FEATURED POST

Capital Punishment in the United States Explained

Image
In our Explainer series, Fair Punishment Project lawyers help unpackage some of the most complicated issues in the criminal justice system. We break down the problems behind the headlines - like bail, civil asset forfeiture, or the Brady doctrine - so that everyone can understand them. Wherever possible, we try to utilize the stories of those affected by the criminal justice system to show how these laws and principles should work, and how they often fail. We will update our Explainers monthly to keep them current. Read our updated explainer here.
To beat the clock on the expiration of its lethal injection drug supply, this past April, Arkansas tried to execute 8 men over 1 days. The stories told in frantic legal filings and clemency petitions revealed a deeply disturbing picture. Ledell Lee may have had an intellectual disability that rendered him constitutionally ineligible for the death penalty, but he had a spate of bad lawyers who failed to timely present evidence of this claim -…

Arizona faces more difficulty finding execution drugs

The Arizona Department of Corrections again faces a likely shortage of drugs for executions by lethal injection.

All executions have been on hold in Arizona since July 2014, when murderer Joseph Wood was put to death in Florence. Despite warnings by defense attorneys, the Corrections Department used an experimental process using a Valium-like drug called midazolam in combination with a narcotic.

It did not go as planned. The executioner administered 15 times the supposed lethal dose before Wood died. Wood spent nearly two hours gasping and snorting on the execution gurney.

Judge Neil Wake, who has long ruled in favor of the Department of Corrections on execution protocols, afterward placed a moratorium on executions in the state.

On Tuesday, in a status conference in U.S. District Court in Phoenix, Wake said that litigation could go forward on whether to resume executions.

The state had hoped to continue to use the drug midazolam in a different combination. But an Arizona assistant attorney general informed Wake that the state’s supply of that drug has an expiration date of late May, and the Department of Corrections has not yet been able to obtain more from other sources.

The attorneys who brought suit against the state’s lethal injection procedures said that the case and its appeals will not likely be finished by that May expiration date.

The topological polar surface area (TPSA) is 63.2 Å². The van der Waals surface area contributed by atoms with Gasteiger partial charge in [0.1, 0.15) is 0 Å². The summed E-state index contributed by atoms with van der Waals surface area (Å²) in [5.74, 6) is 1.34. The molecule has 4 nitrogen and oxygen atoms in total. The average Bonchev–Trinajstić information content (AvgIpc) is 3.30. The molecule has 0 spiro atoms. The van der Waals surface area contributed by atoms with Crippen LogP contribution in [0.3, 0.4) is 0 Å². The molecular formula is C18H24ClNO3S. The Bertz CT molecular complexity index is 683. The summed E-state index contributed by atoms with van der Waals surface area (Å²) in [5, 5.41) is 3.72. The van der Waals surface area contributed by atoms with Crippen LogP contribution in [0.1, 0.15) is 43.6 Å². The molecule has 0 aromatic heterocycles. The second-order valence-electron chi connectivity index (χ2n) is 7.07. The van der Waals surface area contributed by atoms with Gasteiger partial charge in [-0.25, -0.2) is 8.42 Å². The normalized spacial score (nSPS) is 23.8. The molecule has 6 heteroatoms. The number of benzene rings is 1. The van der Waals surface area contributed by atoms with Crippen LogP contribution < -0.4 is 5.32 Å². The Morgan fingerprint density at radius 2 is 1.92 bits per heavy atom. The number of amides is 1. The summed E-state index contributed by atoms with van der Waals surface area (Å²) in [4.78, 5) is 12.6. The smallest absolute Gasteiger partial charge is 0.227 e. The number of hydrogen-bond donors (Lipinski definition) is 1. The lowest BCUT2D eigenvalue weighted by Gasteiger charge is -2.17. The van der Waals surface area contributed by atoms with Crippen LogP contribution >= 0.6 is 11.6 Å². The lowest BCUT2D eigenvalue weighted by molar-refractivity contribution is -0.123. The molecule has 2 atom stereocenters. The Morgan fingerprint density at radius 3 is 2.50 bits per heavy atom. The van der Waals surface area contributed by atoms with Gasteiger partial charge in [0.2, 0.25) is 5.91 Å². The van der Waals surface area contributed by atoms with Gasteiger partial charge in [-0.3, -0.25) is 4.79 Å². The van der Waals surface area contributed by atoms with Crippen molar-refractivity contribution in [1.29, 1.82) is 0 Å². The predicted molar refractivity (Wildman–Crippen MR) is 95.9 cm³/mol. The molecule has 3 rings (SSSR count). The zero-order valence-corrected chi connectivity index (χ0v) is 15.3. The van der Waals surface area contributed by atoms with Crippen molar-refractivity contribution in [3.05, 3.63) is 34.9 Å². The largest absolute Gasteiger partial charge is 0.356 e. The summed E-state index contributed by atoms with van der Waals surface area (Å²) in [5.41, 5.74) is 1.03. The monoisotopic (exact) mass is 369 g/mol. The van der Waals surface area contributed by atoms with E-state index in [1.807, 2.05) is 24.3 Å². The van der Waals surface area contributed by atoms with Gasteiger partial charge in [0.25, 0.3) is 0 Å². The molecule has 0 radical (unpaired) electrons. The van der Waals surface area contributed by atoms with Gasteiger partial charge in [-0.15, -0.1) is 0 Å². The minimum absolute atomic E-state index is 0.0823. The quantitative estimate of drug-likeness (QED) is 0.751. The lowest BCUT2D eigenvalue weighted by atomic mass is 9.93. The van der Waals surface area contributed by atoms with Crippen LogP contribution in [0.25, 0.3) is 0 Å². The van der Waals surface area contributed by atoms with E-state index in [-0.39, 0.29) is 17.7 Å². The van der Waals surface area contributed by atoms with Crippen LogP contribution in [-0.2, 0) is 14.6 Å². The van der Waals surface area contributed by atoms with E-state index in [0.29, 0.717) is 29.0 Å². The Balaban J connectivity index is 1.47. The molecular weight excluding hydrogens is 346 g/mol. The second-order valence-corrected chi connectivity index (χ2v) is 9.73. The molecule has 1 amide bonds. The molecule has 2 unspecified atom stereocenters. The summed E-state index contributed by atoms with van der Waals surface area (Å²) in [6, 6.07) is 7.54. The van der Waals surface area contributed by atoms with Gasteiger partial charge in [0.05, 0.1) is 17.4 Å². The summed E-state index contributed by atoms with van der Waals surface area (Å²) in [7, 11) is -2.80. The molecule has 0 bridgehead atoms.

After the Wood execution, the Federal Public Defender’s Office in Phoenix brought suit against the state in Wood’s name and on behalf of five death row prisoners facing imminent execution. A law firm from Los Angeles joined the suit, as did the First Amendment Coalition of Arizona, an association of nearly 20 newspapers and broadcast outlets, including The Arizona Republic.

The suit not only seeks to define the parameters of execution in Arizona, but also to provide more access to the media and the public.

Arizona, like most states, strictly guards the identities of its drug sources.

In 2010, The Republic reported that Arizona and other states were illegally importing the standard execution drug, sodium thiopental, from Europe. Since then, pharmaceutical firms, many of which are in Europe, have refused to supply drugs to American prisons for use in executions. Executions are illegal in many European countries, and no one in those countries is allowed to assist in executions elsewhere.


Source: azcentral, Michael Kiefer, January 12, 2016

- Report an error, an omission: deathpenaltynews@gmail.com - Follow us on Facebook and Twitter

Most Viewed (Last 30 Days)

Harris County leads Texas in life without parole sentences as death penalty recedes

Idaho County commissioners take stand against death penalty

Texas: Reginald Blanton executed

30-year-old Chinese inmate bids farewell to daughter, wife and mother before execution

USA: Executions, Death Sentences Up Slightly in 2017

Indonesian death penalty laws to be softened to allow reformed prisoners to avoid execution

Death penalty cases of 2017 featured botched executions, claims of innocence, 'flawed' evidence

Virginia Governor commutes death sentence of killer found mentally incompetent to be executed

5 worrying things we’ve learned from new Saudi execution numbers

Texas man with scheduled execution uses letters from fellow death row inmates to argue for reprieve